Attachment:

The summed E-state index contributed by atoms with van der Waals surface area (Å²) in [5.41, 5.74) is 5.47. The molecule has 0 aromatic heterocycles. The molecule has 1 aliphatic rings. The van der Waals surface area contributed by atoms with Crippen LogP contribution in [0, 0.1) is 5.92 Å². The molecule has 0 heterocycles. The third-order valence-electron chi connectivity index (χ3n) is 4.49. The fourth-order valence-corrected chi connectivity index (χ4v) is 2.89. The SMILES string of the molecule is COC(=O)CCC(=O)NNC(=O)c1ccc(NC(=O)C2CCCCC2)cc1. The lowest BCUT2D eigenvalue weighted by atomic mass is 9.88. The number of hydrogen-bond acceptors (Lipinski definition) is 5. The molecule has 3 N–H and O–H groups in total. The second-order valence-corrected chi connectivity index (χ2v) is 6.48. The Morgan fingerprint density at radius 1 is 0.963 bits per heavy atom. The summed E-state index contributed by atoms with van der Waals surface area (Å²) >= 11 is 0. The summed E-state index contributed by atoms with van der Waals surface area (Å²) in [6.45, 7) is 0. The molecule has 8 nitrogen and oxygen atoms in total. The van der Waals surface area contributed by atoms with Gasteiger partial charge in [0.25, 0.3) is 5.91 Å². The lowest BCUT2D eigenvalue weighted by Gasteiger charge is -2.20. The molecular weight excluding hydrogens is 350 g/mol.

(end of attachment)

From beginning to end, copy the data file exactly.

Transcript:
The summed E-state index contributed by atoms with van der Waals surface area (Å²) in [5.41, 5.74) is 5.47. The molecule has 0 aromatic heterocycles. The molecule has 1 aliphatic rings. The van der Waals surface area contributed by atoms with Crippen LogP contribution in [0, 0.1) is 5.92 Å². The molecule has 0 heterocycles. The third-order valence-electron chi connectivity index (χ3n) is 4.49. The fourth-order valence-corrected chi connectivity index (χ4v) is 2.89. The SMILES string of the molecule is COC(=O)CCC(=O)NNC(=O)c1ccc(NC(=O)C2CCCCC2)cc1. The lowest BCUT2D eigenvalue weighted by atomic mass is 9.88. The number of hydrogen-bond acceptors (Lipinski definition) is 5. The molecule has 3 N–H and O–H groups in total. The second-order valence-corrected chi connectivity index (χ2v) is 6.48. The Morgan fingerprint density at radius 1 is 0.963 bits per heavy atom. The summed E-state index contributed by atoms with van der Waals surface area (Å²) >= 11 is 0. The summed E-state index contributed by atoms with van der Waals surface area (Å²) in [6.45, 7) is 0. The molecule has 8 nitrogen and oxygen atoms in total. The van der Waals surface area contributed by atoms with Gasteiger partial charge in [0.25, 0.3) is 5.91 Å². The lowest BCUT2D eigenvalue weighted by Gasteiger charge is -2.20. The molecular weight excluding hydrogens is 350 g/mol.